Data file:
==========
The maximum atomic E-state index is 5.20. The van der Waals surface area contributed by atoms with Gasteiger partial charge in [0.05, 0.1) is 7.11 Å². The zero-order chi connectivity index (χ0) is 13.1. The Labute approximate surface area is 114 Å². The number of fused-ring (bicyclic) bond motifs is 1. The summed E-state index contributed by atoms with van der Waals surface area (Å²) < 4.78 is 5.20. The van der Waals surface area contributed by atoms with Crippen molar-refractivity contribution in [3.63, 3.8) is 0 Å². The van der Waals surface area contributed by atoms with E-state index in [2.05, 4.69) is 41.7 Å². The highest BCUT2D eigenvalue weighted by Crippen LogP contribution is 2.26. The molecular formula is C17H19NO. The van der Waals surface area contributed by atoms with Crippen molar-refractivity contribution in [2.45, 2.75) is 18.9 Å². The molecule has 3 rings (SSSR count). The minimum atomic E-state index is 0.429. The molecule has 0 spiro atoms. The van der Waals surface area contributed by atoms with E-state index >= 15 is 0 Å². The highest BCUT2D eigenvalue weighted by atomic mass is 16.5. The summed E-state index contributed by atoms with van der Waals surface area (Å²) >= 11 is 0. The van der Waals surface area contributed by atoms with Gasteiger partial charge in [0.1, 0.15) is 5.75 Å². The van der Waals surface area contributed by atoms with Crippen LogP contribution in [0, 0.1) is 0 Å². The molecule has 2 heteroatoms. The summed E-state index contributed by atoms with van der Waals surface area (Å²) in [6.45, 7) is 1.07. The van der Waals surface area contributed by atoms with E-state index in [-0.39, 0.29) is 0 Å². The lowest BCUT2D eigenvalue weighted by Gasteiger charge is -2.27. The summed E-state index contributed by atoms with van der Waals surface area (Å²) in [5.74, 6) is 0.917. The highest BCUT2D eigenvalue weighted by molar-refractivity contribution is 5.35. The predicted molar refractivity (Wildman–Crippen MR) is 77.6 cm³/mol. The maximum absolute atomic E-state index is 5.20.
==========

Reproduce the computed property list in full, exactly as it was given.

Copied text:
The maximum atomic E-state index is 5.20. The van der Waals surface area contributed by atoms with Gasteiger partial charge in [0.05, 0.1) is 7.11 Å². The zero-order chi connectivity index (χ0) is 13.1. The Labute approximate surface area is 114 Å². The number of fused-ring (bicyclic) bond motifs is 1. The summed E-state index contributed by atoms with van der Waals surface area (Å²) < 4.78 is 5.20. The van der Waals surface area contributed by atoms with Crippen molar-refractivity contribution in [3.63, 3.8) is 0 Å². The van der Waals surface area contributed by atoms with E-state index in [2.05, 4.69) is 41.7 Å². The highest BCUT2D eigenvalue weighted by Crippen LogP contribution is 2.26. The molecular formula is C17H19NO. The van der Waals surface area contributed by atoms with Crippen molar-refractivity contribution in [2.45, 2.75) is 18.9 Å². The molecule has 3 rings (SSSR count). The minimum atomic E-state index is 0.429. The molecule has 0 spiro atoms. The van der Waals surface area contributed by atoms with E-state index >= 15 is 0 Å². The highest BCUT2D eigenvalue weighted by atomic mass is 16.5. The summed E-state index contributed by atoms with van der Waals surface area (Å²) >= 11 is 0. The van der Waals surface area contributed by atoms with Gasteiger partial charge in [0.1, 0.15) is 5.75 Å². The van der Waals surface area contributed by atoms with Crippen LogP contribution in [0, 0.1) is 0 Å². The molecule has 2 heteroatoms. The summed E-state index contributed by atoms with van der Waals surface area (Å²) in [6.45, 7) is 1.07. The van der Waals surface area contributed by atoms with E-state index in [-0.39, 0.29) is 0 Å². The lowest BCUT2D eigenvalue weighted by Gasteiger charge is -2.27. The summed E-state index contributed by atoms with van der Waals surface area (Å²) in [5.74, 6) is 0.917. The highest BCUT2D eigenvalue weighted by molar-refractivity contribution is 5.35. The predicted molar refractivity (Wildman–Crippen MR) is 77.6 cm³/mol. The maximum absolute atomic E-state index is 5.20.